Mediterranean lifestyle reduces the risk of death from cancer

The Mediterranean diet is one of the most popular eating patterns. experts after demonstrating its many benefits in various scientific studies. Also, its benefits seem to go beyond the borders, as a new investigation found that Mediterranean people – which includes this type of diet and other healthy habits such as exercise, proper rest and maintaining social relationships – have lower risk of dying from cancer, cardiovascular disease, and any other cause.

A new study by the Autonomous University of Madrid and the Harvard School of Public Health. T. H. Chan, was focused on analyzing the benefits of the Mediterranean diet and lifestyle in non-Mediterranean contextin particular in the United Kingdom. Their results are published in Mayo Clinic materials.

“This study suggests that non-Mediterranean populations can adopt a Mediterranean diet using local products and embrace the Mediterranean lifestyle in general within their cultural context,” explained lead author Mercedes Sotos Prieto, Ramona’s researcher. University of Madrid and T. H. Chan Associate Professor of Environmental Health at Harvard School. “We are watching lifestyle tolerance and its positive impact on health.

Lifestyle habits that can reduce your risk of death by up to 29%

The Mediterranean diet is rich in fruits, vegetables, and whole grains and limits foods with added salt and sugar, while the Mediterranean lifestyle includes healthy habits that promote good sleep, physical activity, and socializing, that is, spending time together and doing things in your spare time. with friends and family.

The category, which measured physical activity, rest, social and coexistence habits, was also associated with a lower risk of death from cardiovascular disease.

The researchers studied the lifestyles of 110,799 members of the UK Biobank cohort, a population-based study of England, Wales and Scotland using Mediterranean Lifestyle Index (MedLife)score obtained from a questionnaire on lifestyle and diet assessments.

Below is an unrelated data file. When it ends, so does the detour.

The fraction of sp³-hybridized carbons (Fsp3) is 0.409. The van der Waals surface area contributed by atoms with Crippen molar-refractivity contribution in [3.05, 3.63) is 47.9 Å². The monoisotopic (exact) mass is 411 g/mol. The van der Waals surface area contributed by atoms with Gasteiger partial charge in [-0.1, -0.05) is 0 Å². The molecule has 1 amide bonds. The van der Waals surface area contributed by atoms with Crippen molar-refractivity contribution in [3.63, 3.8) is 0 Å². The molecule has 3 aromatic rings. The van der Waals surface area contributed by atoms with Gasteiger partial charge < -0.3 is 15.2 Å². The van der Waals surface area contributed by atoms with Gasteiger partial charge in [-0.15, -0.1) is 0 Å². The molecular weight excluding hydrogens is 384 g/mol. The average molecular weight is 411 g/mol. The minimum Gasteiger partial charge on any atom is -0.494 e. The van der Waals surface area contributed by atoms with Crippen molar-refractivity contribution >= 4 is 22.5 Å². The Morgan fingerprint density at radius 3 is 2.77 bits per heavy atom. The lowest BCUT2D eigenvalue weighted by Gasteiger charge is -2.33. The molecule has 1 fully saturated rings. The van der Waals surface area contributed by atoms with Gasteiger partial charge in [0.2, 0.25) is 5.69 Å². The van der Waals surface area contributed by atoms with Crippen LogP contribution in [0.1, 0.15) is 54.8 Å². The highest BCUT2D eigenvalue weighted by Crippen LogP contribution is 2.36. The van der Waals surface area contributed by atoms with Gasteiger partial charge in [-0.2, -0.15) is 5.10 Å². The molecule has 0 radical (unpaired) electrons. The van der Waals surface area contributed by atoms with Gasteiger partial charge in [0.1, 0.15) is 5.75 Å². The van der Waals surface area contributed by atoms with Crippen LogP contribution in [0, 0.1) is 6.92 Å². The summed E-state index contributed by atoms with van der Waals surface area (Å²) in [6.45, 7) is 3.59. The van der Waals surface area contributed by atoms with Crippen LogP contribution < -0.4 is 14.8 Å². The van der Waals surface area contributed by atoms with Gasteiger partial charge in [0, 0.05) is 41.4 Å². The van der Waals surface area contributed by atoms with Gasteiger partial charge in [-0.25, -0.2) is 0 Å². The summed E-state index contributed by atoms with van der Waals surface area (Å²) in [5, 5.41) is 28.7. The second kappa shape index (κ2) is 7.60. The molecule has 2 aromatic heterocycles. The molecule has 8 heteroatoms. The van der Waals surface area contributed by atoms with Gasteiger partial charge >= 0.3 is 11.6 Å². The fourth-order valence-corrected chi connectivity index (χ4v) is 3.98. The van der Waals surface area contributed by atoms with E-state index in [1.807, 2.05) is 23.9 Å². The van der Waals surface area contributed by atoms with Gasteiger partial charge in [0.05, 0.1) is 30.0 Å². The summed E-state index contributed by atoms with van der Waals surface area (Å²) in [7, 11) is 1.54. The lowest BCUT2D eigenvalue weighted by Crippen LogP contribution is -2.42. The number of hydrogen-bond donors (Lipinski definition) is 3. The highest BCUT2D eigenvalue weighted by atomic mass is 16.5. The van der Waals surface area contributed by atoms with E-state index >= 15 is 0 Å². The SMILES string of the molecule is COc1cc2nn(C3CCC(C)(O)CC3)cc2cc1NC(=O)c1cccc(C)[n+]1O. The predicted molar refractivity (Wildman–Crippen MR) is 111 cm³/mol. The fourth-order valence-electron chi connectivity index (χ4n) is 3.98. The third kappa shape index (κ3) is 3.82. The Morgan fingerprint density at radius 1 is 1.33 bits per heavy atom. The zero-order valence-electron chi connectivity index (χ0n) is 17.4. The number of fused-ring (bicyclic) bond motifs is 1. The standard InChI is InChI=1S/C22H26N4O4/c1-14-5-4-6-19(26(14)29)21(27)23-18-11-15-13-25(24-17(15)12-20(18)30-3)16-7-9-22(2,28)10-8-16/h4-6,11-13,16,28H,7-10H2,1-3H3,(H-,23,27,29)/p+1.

Participants were between the ages of 40 and 75 and provided information about their lifestyle according to the three categories that this index measures:

  • Eating Mediterranean foods (eating foods that are part of the Mediterranean diet, such as fruits and whole grains).
  • Mediterranean eating habits (observance of habits and practices during meals, including salt restriction and consumption of healthy drinks).
  • Physical activity, rest, and social and coexistence habits (adherence to lifestyle habits that include regular sleep, exercise, and spending time with friends).

Higher scores indicated greater adherence to the Mediterranean lifestyle, and after nine years, the researchers examined the results and found that 4,247 people had died from all causes in the study population, 2,401 from cancer, and 731 from cardiovascular disease.

In analyzing these deaths and MedLife figures, they noticed inverse relationship between adherence to the Mediterranean lifestyle and the risk of mortality: Participants with the highest MedLife score had a 29% lower risk of all-cause mortality and a 28% lower risk of cancer death compared to participants with the lowest MedLife score.

Adherence to each of the three MedLife categories was independently associated with a lower risk of cancer and all-cause mortality, but in addition, a category that measured physical activity, rest, social, and coexistence habits was also associated with a lower risk of cardiovascular mortality. – vascular diseases.

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